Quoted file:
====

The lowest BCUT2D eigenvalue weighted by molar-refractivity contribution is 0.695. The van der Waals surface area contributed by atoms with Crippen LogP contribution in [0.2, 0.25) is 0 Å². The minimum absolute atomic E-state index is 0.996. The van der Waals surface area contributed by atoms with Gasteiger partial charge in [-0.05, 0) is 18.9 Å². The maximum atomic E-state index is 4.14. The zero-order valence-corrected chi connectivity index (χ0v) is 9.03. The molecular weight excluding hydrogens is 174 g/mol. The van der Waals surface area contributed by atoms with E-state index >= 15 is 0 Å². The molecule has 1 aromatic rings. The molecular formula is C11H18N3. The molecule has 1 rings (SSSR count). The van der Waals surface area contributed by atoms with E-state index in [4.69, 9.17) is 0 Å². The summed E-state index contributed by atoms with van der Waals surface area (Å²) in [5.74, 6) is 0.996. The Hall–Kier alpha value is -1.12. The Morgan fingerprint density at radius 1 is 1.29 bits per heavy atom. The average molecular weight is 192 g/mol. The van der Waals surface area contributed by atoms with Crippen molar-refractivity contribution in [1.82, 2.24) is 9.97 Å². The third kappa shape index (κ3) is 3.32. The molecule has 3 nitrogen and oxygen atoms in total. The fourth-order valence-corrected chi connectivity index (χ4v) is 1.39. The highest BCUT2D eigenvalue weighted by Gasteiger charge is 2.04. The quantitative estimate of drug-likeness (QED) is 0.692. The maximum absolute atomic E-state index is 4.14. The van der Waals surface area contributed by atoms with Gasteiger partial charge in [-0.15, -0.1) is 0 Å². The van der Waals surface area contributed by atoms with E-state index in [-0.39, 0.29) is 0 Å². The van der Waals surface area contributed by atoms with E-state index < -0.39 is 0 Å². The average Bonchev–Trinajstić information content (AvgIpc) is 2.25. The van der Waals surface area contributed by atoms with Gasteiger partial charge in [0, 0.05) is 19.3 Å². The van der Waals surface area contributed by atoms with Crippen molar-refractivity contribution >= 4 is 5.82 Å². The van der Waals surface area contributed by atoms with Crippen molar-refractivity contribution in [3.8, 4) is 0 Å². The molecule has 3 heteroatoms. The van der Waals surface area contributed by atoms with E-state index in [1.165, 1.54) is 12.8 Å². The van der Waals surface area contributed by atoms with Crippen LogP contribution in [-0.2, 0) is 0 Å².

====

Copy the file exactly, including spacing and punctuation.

The lowest BCUT2D eigenvalue weighted by molar-refractivity contribution is 0.695. The van der Waals surface area contributed by atoms with Crippen LogP contribution in [0.2, 0.25) is 0 Å². The minimum absolute atomic E-state index is 0.996. The van der Waals surface area contributed by atoms with Gasteiger partial charge in [-0.05, 0) is 18.9 Å². The maximum atomic E-state index is 4.14. The zero-order valence-corrected chi connectivity index (χ0v) is 9.03. The molecular weight excluding hydrogens is 174 g/mol. The van der Waals surface area contributed by atoms with E-state index >= 15 is 0 Å². The molecule has 1 aromatic rings. The molecular formula is C11H18N3. The molecule has 1 rings (SSSR count). The van der Waals surface area contributed by atoms with E-state index in [4.69, 9.17) is 0 Å². The summed E-state index contributed by atoms with van der Waals surface area (Å²) in [5.74, 6) is 0.996. The Hall–Kier alpha value is -1.12. The Morgan fingerprint density at radius 1 is 1.29 bits per heavy atom. The average molecular weight is 192 g/mol. The van der Waals surface area contributed by atoms with Crippen molar-refractivity contribution in [1.82, 2.24) is 9.97 Å². The third kappa shape index (κ3) is 3.32. The molecule has 3 nitrogen and oxygen atoms in total. The fourth-order valence-corrected chi connectivity index (χ4v) is 1.39. The highest BCUT2D eigenvalue weighted by Gasteiger charge is 2.04. The quantitative estimate of drug-likeness (QED) is 0.692. The maximum absolute atomic E-state index is 4.14. The van der Waals surface area contributed by atoms with Gasteiger partial charge in [-0.15, -0.1) is 0 Å². The van der Waals surface area contributed by atoms with E-state index in [-0.39, 0.29) is 0 Å². The van der Waals surface area contributed by atoms with E-state index < -0.39 is 0 Å². The average Bonchev–Trinajstić information content (AvgIpc) is 2.25. The van der Waals surface area contributed by atoms with Gasteiger partial charge in [0, 0.05) is 19.3 Å². The van der Waals surface area contributed by atoms with Crippen molar-refractivity contribution >= 4 is 5.82 Å². The van der Waals surface area contributed by atoms with Crippen molar-refractivity contribution in [3.8, 4) is 0 Å². The molecule has 3 heteroatoms. The van der Waals surface area contributed by atoms with E-state index in [1.165, 1.54) is 12.8 Å². The van der Waals surface area contributed by atoms with Crippen LogP contribution in [-0.2, 0) is 0 Å².